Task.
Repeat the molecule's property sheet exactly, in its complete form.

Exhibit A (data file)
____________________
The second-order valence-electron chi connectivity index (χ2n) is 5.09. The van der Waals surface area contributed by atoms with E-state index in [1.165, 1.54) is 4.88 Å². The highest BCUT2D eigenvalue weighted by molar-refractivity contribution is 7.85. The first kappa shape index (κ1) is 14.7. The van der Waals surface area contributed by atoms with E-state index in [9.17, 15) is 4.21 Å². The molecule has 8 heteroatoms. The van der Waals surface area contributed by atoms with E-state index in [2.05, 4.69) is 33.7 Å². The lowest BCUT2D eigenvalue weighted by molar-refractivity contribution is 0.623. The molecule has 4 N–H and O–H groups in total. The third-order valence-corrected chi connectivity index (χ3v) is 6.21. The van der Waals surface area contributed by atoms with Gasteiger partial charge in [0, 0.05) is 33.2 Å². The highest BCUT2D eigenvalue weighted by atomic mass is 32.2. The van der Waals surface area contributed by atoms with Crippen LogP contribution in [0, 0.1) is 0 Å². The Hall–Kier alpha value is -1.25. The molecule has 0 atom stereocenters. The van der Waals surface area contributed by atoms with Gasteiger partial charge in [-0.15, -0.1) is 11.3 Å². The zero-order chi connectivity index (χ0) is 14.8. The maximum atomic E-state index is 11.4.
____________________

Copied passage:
The second-order valence-electron chi connectivity index (χ2n) is 5.09. The van der Waals surface area contributed by atoms with E-state index in [1.165, 1.54) is 4.88 Å². The highest BCUT2D eigenvalue weighted by molar-refractivity contribution is 7.85. The first kappa shape index (κ1) is 14.7. The van der Waals surface area contributed by atoms with E-state index in [9.17, 15) is 4.21 Å². The molecule has 8 heteroatoms. The van der Waals surface area contributed by atoms with E-state index in [2.05, 4.69) is 33.7 Å². The lowest BCUT2D eigenvalue weighted by molar-refractivity contribution is 0.623. The molecule has 4 N–H and O–H groups in total. The third-order valence-corrected chi connectivity index (χ3v) is 6.21. The van der Waals surface area contributed by atoms with Gasteiger partial charge in [0, 0.05) is 33.2 Å². The highest BCUT2D eigenvalue weighted by atomic mass is 32.2. The van der Waals surface area contributed by atoms with Crippen LogP contribution in [0, 0.1) is 0 Å². The Hall–Kier alpha value is -1.25. The molecule has 0 atom stereocenters. The van der Waals surface area contributed by atoms with Gasteiger partial charge in [-0.15, -0.1) is 11.3 Å². The zero-order chi connectivity index (χ0) is 14.8. The maximum atomic E-state index is 11.4.